Patients were more likely to experience the composite endpoint (CV death, non-fatal stroke or non-fatal MI) if they were in the statin group compared to the control group (19.7% versus 13.2%, p=0.0004) as illustrated in table 3.Further, patients in the statin group were significantly more likely to have a non-fatal MI or stroke compared to the control group (3.2% versus 0.5% p<0.0001 and 14.1% versus 10.4% p=0.0193).All-cause mortality in the control group was observed at a rate more than double of that in the statin group (35.6% vs. 17.5%, p<0.0001), respectively.

 

Control Group (n=1294)

Statin Group

(n=559)

p value

Composite CV death, non-fatal stroke, non-fatal MI n (%)

171 (13.2)

110 (19.7)

0.0004

CV death n (%)

43 (3.4)

23 (4.1)

0.3988

Non-fatal MI n (%)

7 (0.5)

18 (3.2)

<0.0001

Non-fatal stroke n (%)

134 (10.4)

79 (14.1)

0.0193

All-cause mortality n (%)

461 (35.6)

98 (17.5)

<0.0001

 Table 3: ASCVD Outcomes and All-Cause Mortality.

ASCVD: Atherosclerotic Cardiovascular Disease; CV: Cardiovascular; MI: Myocardial Infarction; n: Number

The sub-group analysis detailed in table 4 revealed patients diagnosed with diabetes had a higher all-cause mortality compared to patients without diabetes regardless of the treatment. However, there was a higher percentage of patients with diabetes experiencing death in the control group versus patients without diabetes in the same group (43.58% vs. 33.27%, p=0.0011). This difference between patients with and without diagnoses of diabetes with respect to death was not observed in the statin group (19.18% vs. 16.47%, p=0.4112).

Composite CV death, non-fatal stroke, non-fatal MI (%)

Control Group (n=1294)

p value

Statin Group (n=559)

p value

p value overalla

p value

diabetesb

DM

Non-DM

 

0.0534

DM

Non-DM

 

0.5266

 

0.0047

 

0.0839

16.55%

12.22%

21%

18.82%

CV death (%)

 

Control Group

p value

Statin Group

p value

p value overalla

p value

diabetesb

DM

Non-DM

 

0.1242

DM

Non-DM

 

0.3855

 

0.6254

 

0.1059

4.73%

2.91%

5.02%

3.53%

Non-fatal MI (%)

 

Control Group

p value

Statin Group

p value

p value overalla

p value

diabetesb

DM

Non-DM

 

0.2069

DM

Non-DM

 

0.6417

 

0.0002

 

0.2011

1.01%

0.4%

3.65%

2.94%

Non-fatal stroke (%)

 

Control Group

p value

Statin Group

p value

p value overalla

p value

diabetesb

DM

Non-DM

 

0.1679

DM

Non-DM

 

0.6101

 

0.0659

 

0.2033

12.5%

9.72%

15.07%

13.53%

All-Cause Mortality in Sub-Group Analysis

 

Control Group

p value

Statin Group

p value

p value overalla

p value

diabetesb

DM

Non-DM

 

0.0011

DM

Non-DM

 

0.4112

 

<0.0001

 

0.0178

43.58%

33.27%

19.18%

16.47%

 

Table 4: ASCVD Outcomes and All-Cause Mortality in Sub-Group Analysis.

DM: Diabetes Mellitus

aControl versus statins overall, regardless of diabetes diagnosis

bDiabetes versus non-diabetes overall, regardless of control or statin

Further, the data analysis found that statin therapy was beneficial in preventing death in patients with diabetes. Patients with diabetes were less likely to die from any cause if they received statin therapy when compared to the control group (19.18% vs. 43.58%, p<0.0001), however, a slightly higher percentage of patients experienced MI in the statin group as opposed to that in the control group (3.65% vs. 1.01%, p=0.0405). Statin therapy was not protective concerning the primary composite endpoint (p=0.0839).

Discussion

The benefits of statin therapy in middle-aged patients at risk for cardiovascular disease or with a history of cardiovascular disease is well-established. However, utilizing statins for primary prevention in elderly patients remains a topic of debate. This study showed that in older patients, specifically at least 75 years of age there is potentially an all-cause mortality benefit for patients taking moderate or high-intensity statins for at least three years. However, in the absence of diabetes, moderate to high-intensity statin therapy may not be beneficial in reducing the first occurrence of cardiovascular disease or death. In patients diagnosed with diabetes, statin therapy remained a beneficial pharmacological therapy in preventing all cause-mortality, however, did not provide a significant reduction in the primary outcome. Given the higher risk of mortality in diabetes, the benefits of statin therapy as it relates to mortality may be worth exploring further. In the absence of diabetes and a history of the established cardiovascular disease, however, this study remains to offer up any benefit for pharmacological intervention as a means to prevent CV death, non-fatal MI or non-fatal stroke. Potential limitations of the study include its retrospective nature and subsequent reliance on appropriate electronic health record coding. There were noted statistically significant differences in baseline characteristics. However, not all are presumed to be clinically significant (i.e., an age difference of 1.4 years and BMI difference of 1.2kg/m2). It was not surprising to see significantly more patients diagnosed with diabetes and dyslipidemia on statin therapy as that follows recommendations from numerous clinical practice guidelines owing to higher atherosclerotic risks related to the pathophysiology of those diseases. Finally, patients in the control group could have been taking a low-intensity statin or a moderate or high-intensity statin with less than 80% adherence.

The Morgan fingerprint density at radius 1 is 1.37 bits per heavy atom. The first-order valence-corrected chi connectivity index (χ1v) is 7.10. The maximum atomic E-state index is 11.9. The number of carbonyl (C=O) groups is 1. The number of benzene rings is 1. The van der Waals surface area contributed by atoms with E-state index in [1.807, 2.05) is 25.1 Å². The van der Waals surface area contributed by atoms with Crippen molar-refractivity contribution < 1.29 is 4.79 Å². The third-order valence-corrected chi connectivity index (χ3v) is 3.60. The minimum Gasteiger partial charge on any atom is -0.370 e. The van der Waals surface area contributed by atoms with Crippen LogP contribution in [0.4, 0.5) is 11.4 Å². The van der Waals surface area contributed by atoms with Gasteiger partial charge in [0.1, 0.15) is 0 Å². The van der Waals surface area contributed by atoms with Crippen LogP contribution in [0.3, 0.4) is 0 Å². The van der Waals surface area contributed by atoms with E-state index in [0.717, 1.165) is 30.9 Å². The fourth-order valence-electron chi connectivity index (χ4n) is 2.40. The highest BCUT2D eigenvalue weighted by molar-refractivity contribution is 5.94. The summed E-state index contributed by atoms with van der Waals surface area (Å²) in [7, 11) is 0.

Safety was not evaluated in this trial but is another important aspect of future studies, specifically prospective designed trials, and warrants thorough discussion with patients falling in this age group at risk of cardiovascular disease.

The recently published guidelines by ACC/AHA for the management of dyslipidemia provide some insight into statin use in the elderly; however, only a few of the cited articles specifically address the population of 65 years and older[10]. A sub-analysis in ALLHAT-LTT of patients at least 75 years of age revealed no significant difference in coronary heart disease events, stroke or all-cause mortality between patients prescribed pravastatin 40mg daily versus usual care[13].In contrast, a meta-analysis of the JUPITER and HOPE-3 trials showed that in patients at least 70 years of age taking rosuvastatin 10 or 20mg the composite endpoint of non-fatal MI, non-fatal stroke and cardiovascular death was significantly reduced compared to placebo[14]. Age limitations are not explicitly stated in the VA DoD Clinical Practice Guidelines that note, “for primary prevention, we recommend a moderate dose statin as the agent of choice” with strong strength of recommendation. Evidenced by this trial and others, the favoring for or against statin therapy in elderly patients is not answered simply and requires a more in-depth analysis of reason to trial and potential risks.

In conclusion, statin therapy appears to be beneficial in elderly patients with diabetes. However, the same therapy was found to have no benefits against the primary composite endpoint in this population of patients (i.e., primary CVD prevention in patients over 75 years of age).

Acknowledgments

This material is the result of work supported with resources and the use of facilities at the Charles George VA Medical Center, Asheville, NC.